OBJECTIVE: Last few decades have seen improved resuscitative measures and use of life saving machines like ventilators. Due to these dramatic interventions, end of life decisions, including brain death and organ transplantation, have become more complex and a major problem in our clinical practice. This study was done to find the opinion and awareness of physicians regarding issues surrounding brain death in this region.
METHODS: A total of 259 questionnaires were analyzed that encompassed physicians at different level of training and students in the final year of their training, from five major tertiary care centres, located at Karachi and Hyderabad and who are involved in decision making about brain death and related issues.
RESULTS: One hundred and forty one (54 percent) respondents did not have a clear idea regarding the definition of brain death. Majority of doctors 122 (47 percent) would therefore not turn off the ventilator even in a brain dead patient. Sixty seven (26 percent) actually considered it Euthanasia. Most considered 24 hrs as optimal period before confirming the diagnosis of brain death. Most of the doctors favoured a confirmatory test, like an electroencephalogram, to confirm the diagnosis of brain death. Majority of the doctors (68 percent) would not consider stopping ventilatory support of a patient in a persistent vegetative state.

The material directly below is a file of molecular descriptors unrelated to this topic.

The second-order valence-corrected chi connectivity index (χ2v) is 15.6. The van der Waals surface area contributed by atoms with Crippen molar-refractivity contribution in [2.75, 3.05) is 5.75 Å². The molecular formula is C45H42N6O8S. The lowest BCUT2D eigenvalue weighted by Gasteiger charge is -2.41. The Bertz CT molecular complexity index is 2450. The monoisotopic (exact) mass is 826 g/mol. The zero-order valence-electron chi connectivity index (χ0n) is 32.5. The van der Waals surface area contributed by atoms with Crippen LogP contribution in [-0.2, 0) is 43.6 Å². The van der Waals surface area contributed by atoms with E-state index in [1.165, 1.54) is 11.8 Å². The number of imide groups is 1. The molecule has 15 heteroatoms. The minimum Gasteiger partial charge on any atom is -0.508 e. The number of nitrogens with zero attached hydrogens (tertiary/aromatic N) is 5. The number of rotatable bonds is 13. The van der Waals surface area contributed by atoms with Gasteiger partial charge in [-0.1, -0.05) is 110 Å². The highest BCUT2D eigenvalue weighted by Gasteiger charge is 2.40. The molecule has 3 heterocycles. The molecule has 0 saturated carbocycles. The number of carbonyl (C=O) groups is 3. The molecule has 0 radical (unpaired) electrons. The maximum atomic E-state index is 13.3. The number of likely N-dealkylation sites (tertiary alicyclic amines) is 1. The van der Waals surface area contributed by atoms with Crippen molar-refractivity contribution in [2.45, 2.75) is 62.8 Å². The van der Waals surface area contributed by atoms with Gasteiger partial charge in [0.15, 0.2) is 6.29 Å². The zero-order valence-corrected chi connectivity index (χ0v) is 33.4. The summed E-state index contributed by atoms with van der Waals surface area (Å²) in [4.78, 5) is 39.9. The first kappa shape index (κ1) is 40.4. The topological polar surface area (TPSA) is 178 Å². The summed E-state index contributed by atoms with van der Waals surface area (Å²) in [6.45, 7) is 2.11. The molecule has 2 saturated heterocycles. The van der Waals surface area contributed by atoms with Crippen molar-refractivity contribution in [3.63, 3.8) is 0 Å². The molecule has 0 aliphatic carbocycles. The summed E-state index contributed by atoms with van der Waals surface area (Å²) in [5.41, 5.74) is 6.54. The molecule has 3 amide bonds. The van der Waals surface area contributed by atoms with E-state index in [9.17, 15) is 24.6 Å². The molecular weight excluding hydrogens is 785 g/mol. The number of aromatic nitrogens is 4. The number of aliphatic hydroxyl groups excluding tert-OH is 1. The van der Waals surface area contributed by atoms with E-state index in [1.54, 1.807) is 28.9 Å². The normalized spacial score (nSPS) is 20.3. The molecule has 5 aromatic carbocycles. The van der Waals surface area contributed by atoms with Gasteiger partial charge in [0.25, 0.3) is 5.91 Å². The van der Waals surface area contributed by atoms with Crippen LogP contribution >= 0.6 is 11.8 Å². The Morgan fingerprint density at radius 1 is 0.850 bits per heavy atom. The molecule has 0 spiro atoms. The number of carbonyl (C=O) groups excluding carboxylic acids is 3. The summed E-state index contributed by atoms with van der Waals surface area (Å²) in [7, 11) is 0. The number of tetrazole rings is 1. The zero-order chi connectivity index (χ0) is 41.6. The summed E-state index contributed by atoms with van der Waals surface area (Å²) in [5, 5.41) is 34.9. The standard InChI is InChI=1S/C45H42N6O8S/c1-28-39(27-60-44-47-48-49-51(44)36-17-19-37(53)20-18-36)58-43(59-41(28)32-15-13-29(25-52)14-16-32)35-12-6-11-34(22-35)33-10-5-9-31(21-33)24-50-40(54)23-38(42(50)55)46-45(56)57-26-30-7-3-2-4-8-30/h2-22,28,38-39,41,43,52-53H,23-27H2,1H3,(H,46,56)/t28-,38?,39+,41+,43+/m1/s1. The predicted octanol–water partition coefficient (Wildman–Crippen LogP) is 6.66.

CONCLUSION: This study highlights the lack of understanding and confusion regarding issues surrounding brain death in this region especially among junior doctors and highlights the importance of including these issues in the medical curricula.
Journal of the Pakistan Medical Association
(2008). Brain death: concepts and knowledge amongst health professionals in province of Sindh, Pakistan. Journal of the Pakistan Medical Association, 58(7), 352-6.
Available at: http://ecommons.aku.edu/pakistan_fhs_mc_med_neurol/28